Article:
Kalinago Amateur Radio Operators: Developing Sustainable Livelihoods
The Kalinago Territory is continuing to develop its resilience and response mechanisms to natural disasters, this time through the successful training of amateur radio, or ham radio, operators.
This project spearheaded by the West Dominica Children's Federation (WDCF) recently wrapped up and saw 10 individuals successfully completing the course. Among those ten participants were former Kalinago Chief, Charles Williams, and three women.
Beverly Baron, coordinator of the WDCF says other communities have benefited from amateur radio courses.
"We chose four communities which we felt were most vulnerable, Morne Prosper, Bagatelle, Soufriere, Coulibistrie, and then got a request from the Maria Holder Memorial Trust to include the Kalinago Territory," Baron said.
To date, Morne Prosper, Bagatelle, and now the Kalinago Territory have completed this amateur radio training. While Soufriere was originally on the list for training by the WDCF, this has been replaced with Mahaut as another organization conducted an amateur radio programme there.
Hurricane Maria of four years ago severely impacted the Kalinago Territory rendering all communication systems useless. The wide span of the Territory made it difficult even for people in the area to know what happened.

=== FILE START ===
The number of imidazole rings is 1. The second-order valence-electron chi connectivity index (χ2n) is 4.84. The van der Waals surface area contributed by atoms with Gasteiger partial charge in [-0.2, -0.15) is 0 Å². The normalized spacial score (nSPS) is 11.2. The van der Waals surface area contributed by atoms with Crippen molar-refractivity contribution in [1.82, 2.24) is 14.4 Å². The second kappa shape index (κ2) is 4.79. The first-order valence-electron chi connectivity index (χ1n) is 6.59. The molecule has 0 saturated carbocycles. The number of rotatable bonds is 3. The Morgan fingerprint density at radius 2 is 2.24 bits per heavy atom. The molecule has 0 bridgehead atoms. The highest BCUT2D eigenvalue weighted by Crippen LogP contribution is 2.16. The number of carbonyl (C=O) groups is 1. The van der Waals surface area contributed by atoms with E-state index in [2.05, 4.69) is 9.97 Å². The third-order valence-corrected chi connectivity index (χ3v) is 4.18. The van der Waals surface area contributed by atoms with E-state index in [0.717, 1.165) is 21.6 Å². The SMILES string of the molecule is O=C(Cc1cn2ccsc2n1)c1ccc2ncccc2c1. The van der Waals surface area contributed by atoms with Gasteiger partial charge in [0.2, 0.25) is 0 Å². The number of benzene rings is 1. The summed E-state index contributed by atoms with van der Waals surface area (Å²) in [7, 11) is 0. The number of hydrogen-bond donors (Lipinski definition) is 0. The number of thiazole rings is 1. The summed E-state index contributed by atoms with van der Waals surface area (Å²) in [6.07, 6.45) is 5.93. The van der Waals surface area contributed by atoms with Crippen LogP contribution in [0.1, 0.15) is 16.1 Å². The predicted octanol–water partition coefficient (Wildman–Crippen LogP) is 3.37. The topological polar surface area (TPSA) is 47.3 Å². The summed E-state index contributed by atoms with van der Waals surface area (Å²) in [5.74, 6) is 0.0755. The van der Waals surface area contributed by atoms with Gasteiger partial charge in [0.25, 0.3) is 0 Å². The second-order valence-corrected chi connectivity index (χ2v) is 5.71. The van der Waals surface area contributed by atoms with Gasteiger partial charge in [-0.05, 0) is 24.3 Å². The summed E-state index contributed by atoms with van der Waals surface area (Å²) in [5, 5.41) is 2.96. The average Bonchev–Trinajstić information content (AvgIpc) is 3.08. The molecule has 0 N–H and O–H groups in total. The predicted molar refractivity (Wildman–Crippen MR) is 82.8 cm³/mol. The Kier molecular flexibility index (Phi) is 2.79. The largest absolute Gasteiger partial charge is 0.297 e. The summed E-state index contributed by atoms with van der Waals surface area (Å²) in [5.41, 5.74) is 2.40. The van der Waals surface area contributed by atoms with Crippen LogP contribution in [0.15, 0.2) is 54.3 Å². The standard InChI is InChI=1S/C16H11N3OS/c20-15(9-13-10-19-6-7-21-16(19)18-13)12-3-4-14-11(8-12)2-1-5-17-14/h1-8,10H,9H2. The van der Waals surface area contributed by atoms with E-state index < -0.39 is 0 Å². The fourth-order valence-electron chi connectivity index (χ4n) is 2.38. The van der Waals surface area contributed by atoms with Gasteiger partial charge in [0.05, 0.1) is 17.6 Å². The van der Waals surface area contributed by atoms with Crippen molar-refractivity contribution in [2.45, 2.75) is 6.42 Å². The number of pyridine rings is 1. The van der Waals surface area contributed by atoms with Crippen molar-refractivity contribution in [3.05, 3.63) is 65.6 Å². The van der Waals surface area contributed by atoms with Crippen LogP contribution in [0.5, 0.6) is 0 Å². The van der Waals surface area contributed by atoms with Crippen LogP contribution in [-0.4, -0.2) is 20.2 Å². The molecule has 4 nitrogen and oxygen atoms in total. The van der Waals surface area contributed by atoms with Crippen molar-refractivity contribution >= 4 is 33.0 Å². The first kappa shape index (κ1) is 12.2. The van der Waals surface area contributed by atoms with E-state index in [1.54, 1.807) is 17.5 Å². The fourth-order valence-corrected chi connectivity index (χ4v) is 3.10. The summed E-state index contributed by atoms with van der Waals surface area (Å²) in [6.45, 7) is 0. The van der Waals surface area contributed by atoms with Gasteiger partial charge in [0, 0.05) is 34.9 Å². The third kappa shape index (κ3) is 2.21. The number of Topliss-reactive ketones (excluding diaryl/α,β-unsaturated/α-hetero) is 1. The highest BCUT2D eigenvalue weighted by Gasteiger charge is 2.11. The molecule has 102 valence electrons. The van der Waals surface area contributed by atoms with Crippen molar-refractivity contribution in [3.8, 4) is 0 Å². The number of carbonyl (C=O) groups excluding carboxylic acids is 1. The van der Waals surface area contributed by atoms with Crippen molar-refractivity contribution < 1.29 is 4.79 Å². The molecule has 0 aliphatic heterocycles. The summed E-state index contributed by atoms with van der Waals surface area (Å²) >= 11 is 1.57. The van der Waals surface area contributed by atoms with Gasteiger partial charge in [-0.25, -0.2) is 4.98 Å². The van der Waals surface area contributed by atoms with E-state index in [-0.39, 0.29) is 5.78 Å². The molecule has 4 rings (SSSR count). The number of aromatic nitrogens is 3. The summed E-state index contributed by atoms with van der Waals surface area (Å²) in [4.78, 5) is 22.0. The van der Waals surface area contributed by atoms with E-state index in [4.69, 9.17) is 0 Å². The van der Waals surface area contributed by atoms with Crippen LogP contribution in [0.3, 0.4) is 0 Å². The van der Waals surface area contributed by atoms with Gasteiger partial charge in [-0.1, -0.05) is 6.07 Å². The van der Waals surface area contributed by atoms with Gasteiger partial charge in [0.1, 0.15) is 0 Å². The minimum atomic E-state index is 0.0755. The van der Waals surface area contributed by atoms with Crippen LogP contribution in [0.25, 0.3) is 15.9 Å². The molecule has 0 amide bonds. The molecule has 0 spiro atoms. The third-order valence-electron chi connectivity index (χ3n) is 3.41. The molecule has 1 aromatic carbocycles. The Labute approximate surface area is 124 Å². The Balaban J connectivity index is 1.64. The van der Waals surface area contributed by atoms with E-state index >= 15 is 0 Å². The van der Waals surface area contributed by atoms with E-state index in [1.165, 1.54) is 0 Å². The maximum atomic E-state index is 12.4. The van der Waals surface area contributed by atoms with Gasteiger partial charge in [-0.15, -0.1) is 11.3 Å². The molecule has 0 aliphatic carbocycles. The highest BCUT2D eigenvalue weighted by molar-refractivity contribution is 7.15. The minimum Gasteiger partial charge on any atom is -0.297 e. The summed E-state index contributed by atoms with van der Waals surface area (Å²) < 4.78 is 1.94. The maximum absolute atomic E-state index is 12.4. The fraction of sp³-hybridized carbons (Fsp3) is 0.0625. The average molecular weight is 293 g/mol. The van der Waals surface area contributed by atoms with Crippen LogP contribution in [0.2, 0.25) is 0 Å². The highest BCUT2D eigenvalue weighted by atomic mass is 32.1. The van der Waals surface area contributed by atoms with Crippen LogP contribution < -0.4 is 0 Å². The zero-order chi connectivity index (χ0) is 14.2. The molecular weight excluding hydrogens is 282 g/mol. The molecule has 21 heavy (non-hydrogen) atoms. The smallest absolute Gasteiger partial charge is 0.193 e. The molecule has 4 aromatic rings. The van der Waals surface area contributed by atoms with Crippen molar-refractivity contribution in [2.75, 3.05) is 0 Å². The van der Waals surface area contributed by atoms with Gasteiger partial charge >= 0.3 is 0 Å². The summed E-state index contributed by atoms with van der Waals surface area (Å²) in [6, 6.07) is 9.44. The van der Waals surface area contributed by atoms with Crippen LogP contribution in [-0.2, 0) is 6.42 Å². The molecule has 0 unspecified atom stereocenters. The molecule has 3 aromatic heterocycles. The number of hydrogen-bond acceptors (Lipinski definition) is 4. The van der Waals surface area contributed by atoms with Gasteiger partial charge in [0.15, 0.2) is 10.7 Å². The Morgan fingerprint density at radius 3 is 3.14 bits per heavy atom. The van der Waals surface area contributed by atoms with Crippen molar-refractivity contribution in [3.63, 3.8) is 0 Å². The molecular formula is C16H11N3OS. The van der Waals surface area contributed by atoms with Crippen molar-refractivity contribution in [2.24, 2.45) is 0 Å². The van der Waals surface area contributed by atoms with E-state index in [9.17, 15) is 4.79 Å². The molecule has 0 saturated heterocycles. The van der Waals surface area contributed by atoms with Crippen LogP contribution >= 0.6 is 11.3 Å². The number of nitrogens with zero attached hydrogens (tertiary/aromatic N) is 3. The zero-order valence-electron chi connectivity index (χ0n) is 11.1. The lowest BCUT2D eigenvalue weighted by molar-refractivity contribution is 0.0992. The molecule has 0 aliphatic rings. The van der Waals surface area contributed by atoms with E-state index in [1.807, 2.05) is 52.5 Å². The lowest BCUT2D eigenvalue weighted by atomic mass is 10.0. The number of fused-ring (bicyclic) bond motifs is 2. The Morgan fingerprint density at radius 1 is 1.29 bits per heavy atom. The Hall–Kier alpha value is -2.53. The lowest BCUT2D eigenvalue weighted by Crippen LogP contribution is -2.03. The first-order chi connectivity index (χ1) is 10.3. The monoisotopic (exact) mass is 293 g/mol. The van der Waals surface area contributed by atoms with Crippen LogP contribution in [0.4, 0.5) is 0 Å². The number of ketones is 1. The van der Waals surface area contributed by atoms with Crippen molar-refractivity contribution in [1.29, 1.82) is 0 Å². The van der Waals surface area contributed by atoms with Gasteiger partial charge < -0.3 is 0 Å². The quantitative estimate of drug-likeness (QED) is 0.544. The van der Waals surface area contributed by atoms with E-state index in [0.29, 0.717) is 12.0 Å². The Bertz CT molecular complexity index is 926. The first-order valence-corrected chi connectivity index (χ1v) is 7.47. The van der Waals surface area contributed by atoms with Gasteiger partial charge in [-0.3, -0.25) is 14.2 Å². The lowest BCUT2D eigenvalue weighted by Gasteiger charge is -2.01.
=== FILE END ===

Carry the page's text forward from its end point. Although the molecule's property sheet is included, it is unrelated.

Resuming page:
"We are hoping that they can form a structure among themselves and also with the whole of Dominica and the wider world to get back online as soon as possible after any disaster to keep persons informed of their situation and in letting outsiders know what help is needed in the Territory," Baron said.
As part of the course there was a hands-on day at Scotts Head conducted by the Waitukubuli Amateur Radio Association which helped to set up antennas and communicate with individuals in Dominica, the Caribbean, and as far away as Germany.
While Baron is pleased that the course was successfully completed she admits it did come with challenges. There was downtime around the election period in 2019 which continued into Christmas and Carnival in 2020.
Following the break due to the holidays, the programme was further delayed by the COVID-19 pandemic which arrived on the country's shores in March 2020.
"It just became difficult to get people to get back on track and get the classes restarted," she said. "But once we got started those who were really interested pulled through and got to the end."
Participants of this course were receptive to learning the new skill and how it could be used to help develop resilience in the Territory.
The amateur radio course in the Kalinago Territory was in the pipeline for some time and made more relevant after Hurricane Maria. The participants were grateful their community was chosen and that the course persisted despite the setbacks.